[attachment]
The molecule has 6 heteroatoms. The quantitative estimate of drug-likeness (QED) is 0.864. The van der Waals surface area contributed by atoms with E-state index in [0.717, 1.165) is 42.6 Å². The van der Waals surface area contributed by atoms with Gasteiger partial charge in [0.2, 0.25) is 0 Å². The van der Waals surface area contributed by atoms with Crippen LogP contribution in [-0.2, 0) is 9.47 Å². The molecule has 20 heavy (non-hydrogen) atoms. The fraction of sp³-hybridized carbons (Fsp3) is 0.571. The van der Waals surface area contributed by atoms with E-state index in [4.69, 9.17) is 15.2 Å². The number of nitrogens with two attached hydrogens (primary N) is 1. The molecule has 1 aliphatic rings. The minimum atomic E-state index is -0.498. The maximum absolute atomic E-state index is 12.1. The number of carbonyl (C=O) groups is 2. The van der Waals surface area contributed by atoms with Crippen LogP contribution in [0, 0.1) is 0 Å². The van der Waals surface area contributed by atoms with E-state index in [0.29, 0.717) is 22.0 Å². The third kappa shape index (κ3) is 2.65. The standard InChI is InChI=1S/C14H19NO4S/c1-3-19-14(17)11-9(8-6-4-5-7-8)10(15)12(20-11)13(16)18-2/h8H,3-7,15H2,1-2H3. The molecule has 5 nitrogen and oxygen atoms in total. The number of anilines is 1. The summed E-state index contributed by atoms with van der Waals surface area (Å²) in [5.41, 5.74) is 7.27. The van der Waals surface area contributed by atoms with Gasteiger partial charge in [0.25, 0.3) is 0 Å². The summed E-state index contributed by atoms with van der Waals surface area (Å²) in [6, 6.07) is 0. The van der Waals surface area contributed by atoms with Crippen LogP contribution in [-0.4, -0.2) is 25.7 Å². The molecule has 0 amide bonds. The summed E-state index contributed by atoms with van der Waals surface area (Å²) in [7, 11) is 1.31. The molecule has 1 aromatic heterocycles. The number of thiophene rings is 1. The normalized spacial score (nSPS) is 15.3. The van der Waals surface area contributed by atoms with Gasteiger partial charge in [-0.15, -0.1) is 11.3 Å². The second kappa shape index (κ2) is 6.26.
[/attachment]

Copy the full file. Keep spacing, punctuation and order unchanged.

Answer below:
The molecule has 6 heteroatoms. The quantitative estimate of drug-likeness (QED) is 0.864. The van der Waals surface area contributed by atoms with E-state index in [0.717, 1.165) is 42.6 Å². The van der Waals surface area contributed by atoms with Gasteiger partial charge in [0.2, 0.25) is 0 Å². The van der Waals surface area contributed by atoms with Crippen LogP contribution in [-0.2, 0) is 9.47 Å². The molecule has 20 heavy (non-hydrogen) atoms. The fraction of sp³-hybridized carbons (Fsp3) is 0.571. The van der Waals surface area contributed by atoms with E-state index in [4.69, 9.17) is 15.2 Å². The number of nitrogens with two attached hydrogens (primary N) is 1. The molecule has 1 aliphatic rings. The minimum atomic E-state index is -0.498. The maximum absolute atomic E-state index is 12.1. The number of carbonyl (C=O) groups is 2. The van der Waals surface area contributed by atoms with Crippen LogP contribution in [0, 0.1) is 0 Å². The van der Waals surface area contributed by atoms with E-state index in [0.29, 0.717) is 22.0 Å². The third kappa shape index (κ3) is 2.65. The standard InChI is InChI=1S/C14H19NO4S/c1-3-19-14(17)11-9(8-6-4-5-7-8)10(15)12(20-11)13(16)18-2/h8H,3-7,15H2,1-2H3. The molecule has 5 nitrogen and oxygen atoms in total. The number of anilines is 1. The summed E-state index contributed by atoms with van der Waals surface area (Å²) in [5.41, 5.74) is 7.27. The van der Waals surface area contributed by atoms with Gasteiger partial charge in [0.25, 0.3) is 0 Å². The summed E-state index contributed by atoms with van der Waals surface area (Å²) in [6, 6.07) is 0. The van der Waals surface area contributed by atoms with Crippen LogP contribution in [-0.4, -0.2) is 25.7 Å². The molecule has 0 amide bonds. The summed E-state index contributed by atoms with van der Waals surface area (Å²) in [7, 11) is 1.31. The molecule has 1 aromatic heterocycles. The number of thiophene rings is 1. The normalized spacial score (nSPS) is 15.3. The van der Waals surface area contributed by atoms with Gasteiger partial charge in [-0.15, -0.1) is 11.3 Å². The second kappa shape index (κ2) is 6.26.